Smoking, drinking and the British sweet tooth

Slavery and sugar consumption

by Dr Emma Poulter

By the nineteenth century most people in Britain consumed sugar, the majority of which was grown on West Indian slave plantations. Protective duties placed on West Indian sugar meant that these sugar plantations had a virtual monopoly of Britain's domestic sugar market. This remained the case until the abolition of slavery in the British Empire in 1838.


Sugar was used to sweeten tea, coffee and cocoa and to make desserts. Indeed, the West Indian lobby actively encouraged tea consumption because they knew it was good for the sugar business, the more tea the British drank, the more sugar they consumed. Rum from the Caribbean, which is made from sugar, was also widely available in Britain.

According to the historian James Walvin:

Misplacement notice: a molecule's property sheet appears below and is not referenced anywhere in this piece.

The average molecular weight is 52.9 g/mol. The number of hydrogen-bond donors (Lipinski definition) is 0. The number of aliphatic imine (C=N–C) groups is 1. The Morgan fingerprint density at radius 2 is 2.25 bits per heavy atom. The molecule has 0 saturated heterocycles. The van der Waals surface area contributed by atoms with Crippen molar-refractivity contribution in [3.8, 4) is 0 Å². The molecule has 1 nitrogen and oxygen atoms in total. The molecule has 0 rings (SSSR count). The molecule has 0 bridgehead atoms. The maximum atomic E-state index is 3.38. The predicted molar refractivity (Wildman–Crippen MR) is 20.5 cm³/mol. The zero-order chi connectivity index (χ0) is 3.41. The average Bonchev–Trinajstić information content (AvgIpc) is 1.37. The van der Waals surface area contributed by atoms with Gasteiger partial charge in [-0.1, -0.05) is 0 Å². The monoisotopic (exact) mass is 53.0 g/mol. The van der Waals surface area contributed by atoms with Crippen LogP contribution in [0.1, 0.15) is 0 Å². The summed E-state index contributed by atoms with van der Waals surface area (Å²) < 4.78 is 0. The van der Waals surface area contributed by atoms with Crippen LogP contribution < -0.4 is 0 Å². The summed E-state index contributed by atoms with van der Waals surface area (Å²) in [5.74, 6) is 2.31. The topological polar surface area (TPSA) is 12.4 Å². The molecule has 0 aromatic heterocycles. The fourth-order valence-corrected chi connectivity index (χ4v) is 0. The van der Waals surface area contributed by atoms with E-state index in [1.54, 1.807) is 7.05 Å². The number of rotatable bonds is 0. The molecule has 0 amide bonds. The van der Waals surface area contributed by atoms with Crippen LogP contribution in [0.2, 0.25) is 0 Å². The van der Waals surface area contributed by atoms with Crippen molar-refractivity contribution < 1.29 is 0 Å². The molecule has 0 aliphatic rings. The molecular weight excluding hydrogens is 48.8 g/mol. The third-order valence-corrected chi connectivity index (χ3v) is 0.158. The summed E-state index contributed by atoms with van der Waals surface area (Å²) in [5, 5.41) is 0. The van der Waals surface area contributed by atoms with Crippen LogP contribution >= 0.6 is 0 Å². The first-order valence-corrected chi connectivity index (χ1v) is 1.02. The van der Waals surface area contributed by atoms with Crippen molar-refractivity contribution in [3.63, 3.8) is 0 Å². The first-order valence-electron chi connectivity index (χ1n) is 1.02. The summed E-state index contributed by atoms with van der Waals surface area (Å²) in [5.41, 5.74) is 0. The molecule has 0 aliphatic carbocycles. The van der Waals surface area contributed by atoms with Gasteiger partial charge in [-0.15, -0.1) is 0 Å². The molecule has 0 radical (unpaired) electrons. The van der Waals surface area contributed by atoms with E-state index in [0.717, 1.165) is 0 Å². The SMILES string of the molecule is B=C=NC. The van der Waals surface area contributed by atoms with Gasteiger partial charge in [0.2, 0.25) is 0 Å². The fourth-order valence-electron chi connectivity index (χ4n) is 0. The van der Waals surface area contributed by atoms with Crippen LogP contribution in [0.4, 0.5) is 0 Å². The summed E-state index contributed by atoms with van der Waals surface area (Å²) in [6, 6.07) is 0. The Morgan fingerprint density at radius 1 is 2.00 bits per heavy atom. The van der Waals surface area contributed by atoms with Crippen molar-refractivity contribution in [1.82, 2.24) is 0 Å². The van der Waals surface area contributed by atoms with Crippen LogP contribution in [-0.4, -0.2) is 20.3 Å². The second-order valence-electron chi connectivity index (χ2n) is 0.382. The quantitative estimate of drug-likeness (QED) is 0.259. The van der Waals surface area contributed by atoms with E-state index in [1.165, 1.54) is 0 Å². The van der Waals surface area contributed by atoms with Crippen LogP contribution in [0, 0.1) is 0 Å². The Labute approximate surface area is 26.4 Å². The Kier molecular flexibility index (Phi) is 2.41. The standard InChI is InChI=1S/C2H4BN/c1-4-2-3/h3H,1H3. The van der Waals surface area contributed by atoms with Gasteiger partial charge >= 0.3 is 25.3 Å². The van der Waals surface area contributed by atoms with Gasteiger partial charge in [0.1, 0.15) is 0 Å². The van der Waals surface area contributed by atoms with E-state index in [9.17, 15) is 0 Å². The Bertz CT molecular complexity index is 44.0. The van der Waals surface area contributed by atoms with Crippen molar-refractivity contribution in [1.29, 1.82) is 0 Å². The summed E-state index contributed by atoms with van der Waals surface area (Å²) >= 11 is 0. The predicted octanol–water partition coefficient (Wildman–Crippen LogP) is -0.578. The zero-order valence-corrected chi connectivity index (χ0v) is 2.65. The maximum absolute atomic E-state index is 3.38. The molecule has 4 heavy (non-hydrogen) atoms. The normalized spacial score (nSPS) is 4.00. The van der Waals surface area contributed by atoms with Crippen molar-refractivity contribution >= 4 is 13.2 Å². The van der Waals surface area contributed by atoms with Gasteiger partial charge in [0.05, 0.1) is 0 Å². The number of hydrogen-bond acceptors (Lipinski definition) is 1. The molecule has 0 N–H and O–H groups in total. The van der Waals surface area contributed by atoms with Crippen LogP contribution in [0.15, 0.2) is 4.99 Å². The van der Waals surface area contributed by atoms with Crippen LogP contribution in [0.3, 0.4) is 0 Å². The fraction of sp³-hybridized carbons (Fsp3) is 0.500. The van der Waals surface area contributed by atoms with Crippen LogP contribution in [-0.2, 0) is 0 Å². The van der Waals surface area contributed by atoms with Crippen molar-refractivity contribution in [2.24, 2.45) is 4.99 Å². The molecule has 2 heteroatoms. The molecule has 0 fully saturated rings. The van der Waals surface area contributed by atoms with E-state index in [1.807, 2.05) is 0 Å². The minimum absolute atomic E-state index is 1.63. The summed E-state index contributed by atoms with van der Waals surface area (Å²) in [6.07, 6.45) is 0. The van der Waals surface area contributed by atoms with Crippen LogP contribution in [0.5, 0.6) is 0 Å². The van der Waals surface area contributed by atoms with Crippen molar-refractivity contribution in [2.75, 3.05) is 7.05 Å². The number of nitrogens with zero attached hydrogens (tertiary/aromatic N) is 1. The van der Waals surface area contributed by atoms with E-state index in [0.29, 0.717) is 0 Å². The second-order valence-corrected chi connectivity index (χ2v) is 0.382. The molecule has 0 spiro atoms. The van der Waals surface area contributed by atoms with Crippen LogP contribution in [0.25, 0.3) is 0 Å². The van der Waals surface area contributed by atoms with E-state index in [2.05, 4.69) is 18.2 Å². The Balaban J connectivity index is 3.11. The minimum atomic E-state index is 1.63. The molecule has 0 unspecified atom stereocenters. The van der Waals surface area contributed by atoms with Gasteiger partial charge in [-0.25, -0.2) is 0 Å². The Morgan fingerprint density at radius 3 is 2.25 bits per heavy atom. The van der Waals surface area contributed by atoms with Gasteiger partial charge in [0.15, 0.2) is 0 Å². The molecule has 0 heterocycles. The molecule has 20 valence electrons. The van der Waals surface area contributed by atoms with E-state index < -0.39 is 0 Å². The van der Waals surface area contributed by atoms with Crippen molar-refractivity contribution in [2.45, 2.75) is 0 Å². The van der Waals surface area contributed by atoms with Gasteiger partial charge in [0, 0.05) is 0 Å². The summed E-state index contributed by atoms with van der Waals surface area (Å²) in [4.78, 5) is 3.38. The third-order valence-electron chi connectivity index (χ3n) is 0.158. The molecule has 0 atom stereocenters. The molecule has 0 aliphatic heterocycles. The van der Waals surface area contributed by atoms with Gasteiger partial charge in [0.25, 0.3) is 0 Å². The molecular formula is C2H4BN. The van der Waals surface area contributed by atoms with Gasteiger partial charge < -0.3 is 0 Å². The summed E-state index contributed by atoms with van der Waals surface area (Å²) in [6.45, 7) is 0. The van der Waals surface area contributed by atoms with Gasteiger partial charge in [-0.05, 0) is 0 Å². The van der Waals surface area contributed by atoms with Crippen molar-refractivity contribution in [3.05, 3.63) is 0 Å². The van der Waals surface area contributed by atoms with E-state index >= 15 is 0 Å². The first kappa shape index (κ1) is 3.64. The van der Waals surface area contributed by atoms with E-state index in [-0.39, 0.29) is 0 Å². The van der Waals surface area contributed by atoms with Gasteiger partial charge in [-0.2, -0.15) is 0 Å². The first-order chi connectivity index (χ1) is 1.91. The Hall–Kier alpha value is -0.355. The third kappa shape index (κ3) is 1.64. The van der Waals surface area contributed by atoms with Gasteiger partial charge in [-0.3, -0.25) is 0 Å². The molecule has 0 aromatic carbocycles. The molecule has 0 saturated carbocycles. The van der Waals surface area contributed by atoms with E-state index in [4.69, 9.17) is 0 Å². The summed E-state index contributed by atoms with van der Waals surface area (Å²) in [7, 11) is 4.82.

‘Late eighteenth century British social life was unimaginable without the sweet produce of slave labour'.

There are numerous examples across the museum collections in the Greater Manchester area of items, which demonstrate the increasingly widespread availability, and consumption of sugar. These include sugar cutters, sugar tongs, sugar crushers, sugar sifters, sugar bowls (for example Oldham has a late eighteenth-century Bristol glass sugar bowl) as well as a jelly mould and sugar box (Salford), and punch ladle (Rochdale).